Investigation uncovers ‘no-kill’ doesn’t mean what you think it does if you live in Utah

An investigation by Get Gephardt of KUTV2 News has uncovered the hard truth about no-kill facilities in Utah. The term doesn’t mean what you think it does. Up to ten percent of animals that enter may be killed without the shelter losing it’s ‘no-kill’ status.

Temma Martin with Get Gephardt (screenshot)
Until September 7th I will give 10 cents to an animal charity for every comment. It is a way to help animal welfare without much effort at no cost. Comments help this website too, which is about animal welfare.

Genni Pence recently took a mother cat and her kittens to a shelter after borrowing a trap from Provo, Utah.

“I asked if this was a no-kill facility and she said ‘yes it is. I was concerned for the cat’s life and I wanted to make sure that the cat got to a safe area where somebody would be able to adopt it and provide it a safe home”

When Genni visited the shelter a few weeks later and asked to see the mother cat she was told the shelter euthanized it. Somebody at the shelter had judged the cat too mean to be adopted.

When Genni brought up she had asked if the shelter was no-kill, shelter staff told her as long as the shelter euthanized under ten percent it was still considered no-kill.

If you look on the website there are 59 coalition partners who state they’re no-kill. Genni had taken the mother cat and her kittens to one of the partners on the list.  Now she says she feels deceived. In an interview with KUTV News Genni stated

“No-kill means no kill. You can look it up in the dictionary. I don’t think it says anything about 10 percent.”

Genni said if she’d known the mother cat would be killed she’d have worked to find it a good home or to have returned it to where it lived.

Public records show 2341 dogs and cats were euthanized in 2018. All were on the NKUT website as being part of the initiative.

cat euthanasia
Public records shot 2341 killed at no-kill facilities in 2018

On the No-Kill Utah website, the plan is described as “straight forward.” The initiative is led by Best Friends Animal Society who is working to end the killing of dogs and cats in shelters throughout the state by the end of the year.

Best Friends spokesperson Temma Martin says the shelter Genni took the cat and her kittens to doesn’t have a TNR plan in place but hopes that will change soon.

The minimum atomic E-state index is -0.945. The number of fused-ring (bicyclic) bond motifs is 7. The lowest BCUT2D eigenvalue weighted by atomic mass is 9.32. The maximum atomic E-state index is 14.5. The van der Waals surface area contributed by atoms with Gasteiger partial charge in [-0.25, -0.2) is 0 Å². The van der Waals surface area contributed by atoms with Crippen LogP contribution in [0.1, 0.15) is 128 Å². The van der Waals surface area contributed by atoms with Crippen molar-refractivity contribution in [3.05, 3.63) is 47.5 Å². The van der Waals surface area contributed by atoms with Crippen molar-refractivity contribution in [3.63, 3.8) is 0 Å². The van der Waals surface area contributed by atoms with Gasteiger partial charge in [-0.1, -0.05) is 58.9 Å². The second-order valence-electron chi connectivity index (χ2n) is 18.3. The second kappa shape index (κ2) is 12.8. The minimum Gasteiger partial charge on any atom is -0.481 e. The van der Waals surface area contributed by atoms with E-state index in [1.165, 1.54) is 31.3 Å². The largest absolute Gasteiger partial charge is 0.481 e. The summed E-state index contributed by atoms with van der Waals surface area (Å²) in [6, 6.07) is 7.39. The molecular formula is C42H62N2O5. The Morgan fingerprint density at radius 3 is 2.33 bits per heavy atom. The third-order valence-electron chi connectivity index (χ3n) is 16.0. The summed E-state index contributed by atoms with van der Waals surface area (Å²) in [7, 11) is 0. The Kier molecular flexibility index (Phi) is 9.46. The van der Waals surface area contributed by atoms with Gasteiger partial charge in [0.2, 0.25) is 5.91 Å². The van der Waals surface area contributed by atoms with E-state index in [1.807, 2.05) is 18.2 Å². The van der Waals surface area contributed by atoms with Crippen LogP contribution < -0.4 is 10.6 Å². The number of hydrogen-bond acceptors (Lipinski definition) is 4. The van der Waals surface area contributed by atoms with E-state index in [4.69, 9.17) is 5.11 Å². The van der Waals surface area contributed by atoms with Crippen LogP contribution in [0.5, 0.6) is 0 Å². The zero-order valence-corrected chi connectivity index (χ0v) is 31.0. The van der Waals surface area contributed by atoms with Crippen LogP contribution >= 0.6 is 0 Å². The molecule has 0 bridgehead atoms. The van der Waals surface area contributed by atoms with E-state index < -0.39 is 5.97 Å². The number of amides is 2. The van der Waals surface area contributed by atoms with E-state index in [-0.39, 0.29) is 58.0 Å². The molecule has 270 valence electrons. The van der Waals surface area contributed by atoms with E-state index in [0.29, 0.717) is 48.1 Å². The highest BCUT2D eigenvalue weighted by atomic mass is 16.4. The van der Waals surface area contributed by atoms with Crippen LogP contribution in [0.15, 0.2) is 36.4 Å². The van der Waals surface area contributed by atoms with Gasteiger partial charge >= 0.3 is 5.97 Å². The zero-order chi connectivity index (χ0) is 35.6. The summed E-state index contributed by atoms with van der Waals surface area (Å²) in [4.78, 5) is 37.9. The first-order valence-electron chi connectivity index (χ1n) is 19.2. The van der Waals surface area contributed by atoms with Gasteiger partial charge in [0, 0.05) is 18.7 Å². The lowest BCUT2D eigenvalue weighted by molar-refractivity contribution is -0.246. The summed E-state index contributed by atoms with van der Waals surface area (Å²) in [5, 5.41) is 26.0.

“Best Friends has spoken to policymakers and shelter representatives in Utah County about implementing a return to field community cat program. These talks are ongoing, and we are hopeful they will accept Best Friends’ funded proposal for this key lifesaving program in their community.”

Martine went on to clarify what no-kill really means for Utah cats and dogs

“According to rules set by a national board a shelter can call itself no-kill as long as 10 percent or fewer of animals that enter the facility are euthanized. The rules also state that a euthanized animal must be deemed by the shelter to be “un-adoptable,” either because it is too old, too sick or too feral.”

The tragic ending to a mama cat who delivered a litter should serve as a reminder to not only have their pets spayed or neutered but to be sure you understand completely what will happen once the animal is signed over to a shelter.

A video on the investigation can be found here. It’s very interesting and I suggest you watch.


4 thoughts on “Investigation uncovers ‘no-kill’ doesn’t mean what you think it does if you live in Utah”

  1. Wow! What a ridiculous policy. I would have felt totally betrayed too.. “No Kill” means 100% supporting life. Thank you Best Friends Animal Society for pursuing this issue. 😱😭💜💜🐾🗝️


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